Elizabeth “Lizzie” Sheldon, 11, reads “Jo’s Boys” by Louisa May Alcott on Tuesday. Reading is one of Lizzie’s favorite ways to spend a snow day when she’s not doing schoolwork.

Greenville Public Schools Superintendent Pete Haines said this winter is comparable to the winter of 2006-2007, as well as several years in the 1970s.

Greenville students have yet to finish the last of their semester exams, which were originally scheduled for last Friday. Haines said he and his staff have not yet decided how to adjust their calendar.

“We typically wait until we are past the heaviest winter months before adjusting, though this year’s calendar was designed with potential extra days at the end,” he said.

Haines said he and his staff are “concerned” about the disruption brought about by snow days, but they simply cannot risk the safety of students.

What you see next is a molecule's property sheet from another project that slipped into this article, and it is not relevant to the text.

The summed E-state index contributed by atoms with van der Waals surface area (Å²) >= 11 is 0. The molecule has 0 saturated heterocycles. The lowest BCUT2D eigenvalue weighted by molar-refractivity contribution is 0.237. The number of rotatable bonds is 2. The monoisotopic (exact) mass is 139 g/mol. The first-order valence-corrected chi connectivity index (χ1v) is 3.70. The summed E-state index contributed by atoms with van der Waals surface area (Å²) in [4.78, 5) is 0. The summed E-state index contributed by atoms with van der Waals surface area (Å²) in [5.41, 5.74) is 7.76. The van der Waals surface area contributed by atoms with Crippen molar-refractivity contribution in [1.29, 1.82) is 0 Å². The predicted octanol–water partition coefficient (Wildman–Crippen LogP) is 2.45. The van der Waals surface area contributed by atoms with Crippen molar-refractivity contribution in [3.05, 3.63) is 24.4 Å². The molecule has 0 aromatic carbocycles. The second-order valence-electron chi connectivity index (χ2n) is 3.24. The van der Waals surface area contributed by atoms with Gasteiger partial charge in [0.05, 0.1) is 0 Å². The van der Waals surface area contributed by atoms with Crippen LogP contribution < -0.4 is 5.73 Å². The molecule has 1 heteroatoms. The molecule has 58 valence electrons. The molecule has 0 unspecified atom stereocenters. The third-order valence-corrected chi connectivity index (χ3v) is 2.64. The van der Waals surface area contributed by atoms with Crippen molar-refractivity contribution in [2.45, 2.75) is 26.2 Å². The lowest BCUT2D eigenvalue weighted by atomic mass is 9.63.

“With extremely cold temperatures and wind chill, not only is short-term exposure a concern, but we find that salt is ineffective on icy roads, parking lots and sidewalks,” he said. “Children walking to school or waiting at bus stops are our primary concern.”

Belding Area Schools Superintendent Sara Shriver said she and her staff have not yet discussed how to make up the snow days, and they are fully aware there is a good possibility of even more snow days on the way.

“I know that both staff and students enjoyed having a couple extra days off, but many have expressed they are truly ready to be back full-time,” she said. “Although the staff have lost some valuable core instruction time with the students, they have been wonderful in adjusting lesson plans and exams as needed to ensure students are receiving quality instruction.

“Old Man Winter is on the top of my naughty list this month,” added Shriver humorously.

Carson City-Crystal Area Schools Superintendent Kevin Murphy said school exams were completed last week, which helped. He said school officials are examining ways to meet state requirements for days in session, including looking at adding days on Good Friday, the Friday before Memorial Day or the week of June 2.